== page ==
How and which compression algorithm will be used depends on a particular website content being pulled and the server configuration.

For example, your server will deliver the content compressed with Gzip to your CDN (i.e. Cloudflare), but your CDN may choose to deliver the content by first decompressing Gzip and the re-compress using Brotli before sending it over to the user. Or your server may send the content using Gzip as-is.

In most cases, if the client (browser) supports both compression algorithm, brotli will be preferred over gzip.

Please note that both are used to compress text files, not binary files like JPEG, PNG, MP4, or other media files (those are compressed by your CDN using different protocols).

How to Turn on Gzip within WordPress

There are two methods to accomplish this:

Which method you choose depends on if you are currently using a caching plug in or not.


Most WordPress caching plugins give you the ability to enable Gzip compression.

Below is a list of popular WordPress caching plugins that can turn on Gzip:

  • W3 Total Cache – only if your hosting server is Apache
  • WP Super Cache
  • WP Rocket
  • WP Fastest Cache

You will need to look up their specific instructions to enable Gzip compression.

HTACCESS (Apache or LiteSpeed servers)

If you are already using a caching plugin (I use Litespeed WordPress), you will need to enable Gzip by inserting a small code in the text file called “.htaccess” (the period preceding htaccess denotes the hidden nature of the file).

Step #1a– You need check to make sure that Gzip is supported by your server. To do that, type the following into a notepad

<?php phpinfo(); ?>

Step #1b – Save the file as “test.php” (without the quotes)

Step #2 – Up[load the test.php file (how?)inside the /public-html/wp-content folder of your site:

Step #3 – Open up a browser and type in your website address followed by test.php

Step #4 – Your website should return something like the following screen. The resulting page is about 3 pages long so press CTRL+F and type in “gzip” to find Gzip.

Step #5 – With that confirmation, we can move on and edit .htaccess file. Before doing anything else, make sure to create a backup copy (cPanel has a COPY function)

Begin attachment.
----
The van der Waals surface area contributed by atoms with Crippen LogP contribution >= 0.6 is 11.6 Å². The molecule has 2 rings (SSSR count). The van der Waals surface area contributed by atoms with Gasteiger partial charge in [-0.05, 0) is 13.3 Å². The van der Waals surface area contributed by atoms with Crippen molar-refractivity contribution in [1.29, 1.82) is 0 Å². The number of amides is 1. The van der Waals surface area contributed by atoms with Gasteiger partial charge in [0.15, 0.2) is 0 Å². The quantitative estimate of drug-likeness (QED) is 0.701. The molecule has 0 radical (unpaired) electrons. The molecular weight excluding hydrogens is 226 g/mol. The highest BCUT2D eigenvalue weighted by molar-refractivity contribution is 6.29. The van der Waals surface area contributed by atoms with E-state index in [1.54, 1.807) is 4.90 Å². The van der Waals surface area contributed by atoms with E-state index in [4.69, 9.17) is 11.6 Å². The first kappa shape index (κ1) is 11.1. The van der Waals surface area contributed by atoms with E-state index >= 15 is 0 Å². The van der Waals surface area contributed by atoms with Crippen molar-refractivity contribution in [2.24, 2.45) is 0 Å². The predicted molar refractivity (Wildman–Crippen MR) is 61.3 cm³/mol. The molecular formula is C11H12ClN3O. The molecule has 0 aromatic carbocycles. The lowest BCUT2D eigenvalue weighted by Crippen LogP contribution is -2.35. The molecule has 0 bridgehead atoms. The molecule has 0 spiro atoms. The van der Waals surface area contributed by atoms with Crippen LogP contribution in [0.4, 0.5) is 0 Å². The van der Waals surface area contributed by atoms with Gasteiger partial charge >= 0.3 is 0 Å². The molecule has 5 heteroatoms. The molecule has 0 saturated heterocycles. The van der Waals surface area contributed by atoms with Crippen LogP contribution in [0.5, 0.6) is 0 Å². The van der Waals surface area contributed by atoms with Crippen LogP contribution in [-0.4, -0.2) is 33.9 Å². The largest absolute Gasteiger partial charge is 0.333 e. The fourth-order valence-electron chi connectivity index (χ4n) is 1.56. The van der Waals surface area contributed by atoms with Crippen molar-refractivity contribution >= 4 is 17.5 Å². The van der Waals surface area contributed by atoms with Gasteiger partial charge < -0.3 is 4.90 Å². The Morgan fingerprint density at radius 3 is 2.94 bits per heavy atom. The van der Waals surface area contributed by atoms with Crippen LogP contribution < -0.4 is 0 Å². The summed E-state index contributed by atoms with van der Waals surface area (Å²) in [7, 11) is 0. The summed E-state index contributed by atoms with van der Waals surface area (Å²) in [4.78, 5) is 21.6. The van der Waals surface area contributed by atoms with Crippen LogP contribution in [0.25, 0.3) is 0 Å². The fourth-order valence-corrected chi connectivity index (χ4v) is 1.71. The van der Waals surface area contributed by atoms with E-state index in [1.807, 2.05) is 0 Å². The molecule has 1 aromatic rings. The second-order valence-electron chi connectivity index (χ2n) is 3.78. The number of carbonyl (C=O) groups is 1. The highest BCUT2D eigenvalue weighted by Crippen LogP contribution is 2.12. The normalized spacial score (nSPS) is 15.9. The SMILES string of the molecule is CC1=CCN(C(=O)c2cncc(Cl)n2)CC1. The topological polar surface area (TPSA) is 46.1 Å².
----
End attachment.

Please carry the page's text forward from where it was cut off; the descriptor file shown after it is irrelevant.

Step #6 – Double click on the .htaccess folder (cPanel only) to edit the file. Copy the following code into your .htaccess file and and paste it at the end.

# BEGIN GZIP Compression JavaScript, Text, HTML, CSS, XML and fonts

<IfModule LiteSpeed>
AddOutputFilterByType DEFLATE application/javascript
AddOutputFilterByType DEFLATE application/rss+xml
AddOutputFilterByType DEFLATE application/
AddOutputFilterByType DEFLATE application/x-font
AddOutputFilterByType DEFLATE application/x-font-opentype
AddOutputFilterByType DEFLATE application/x-font-otf
AddOutputFilterByType DEFLATE application/x-font-truetype
AddOutputFilterByType DEFLATE application/x-font-ttf
AddOutputFilterByType DEFLATE application/x-javascript
AddOutputFilterByType DEFLATE application/xhtml+xml
AddOutputFilterByType DEFLATE application/xml
AddOutputFilterByType DEFLATE font/opentype
AddOutputFilterByType DEFLATE font/otf
AddOutputFilterByType DEFLATE font/ttf
AddOutputFilterByType DEFLATE image/svg+xml
AddOutputFilterByType DEFLATE image/x-icon
AddOutputFilterByType DEFLATE text/css
AddOutputFilterByType DEFLATE text/html
AddOutputFilterByType DEFLATE text/javascript
AddOutputFilterByType DEFLATE text/plain
AddOutputFilterByType DEFLATE text/xml

# END GZIP Compression

It is important to NOT paste the above in between any dynamically generated codes.

Once complete, go to Pingdom tool to test your site.


Although the majority of hosting companies use Apache/LiteSpeed servers, if your hosting company uses NGINIX, you will have to enable Gzip using a different method by adding this code into the nginx.conf file:

gzip on;

gzip_disable "MSIE [1-6]\.(?!.*SV1)";

gzip_vary on;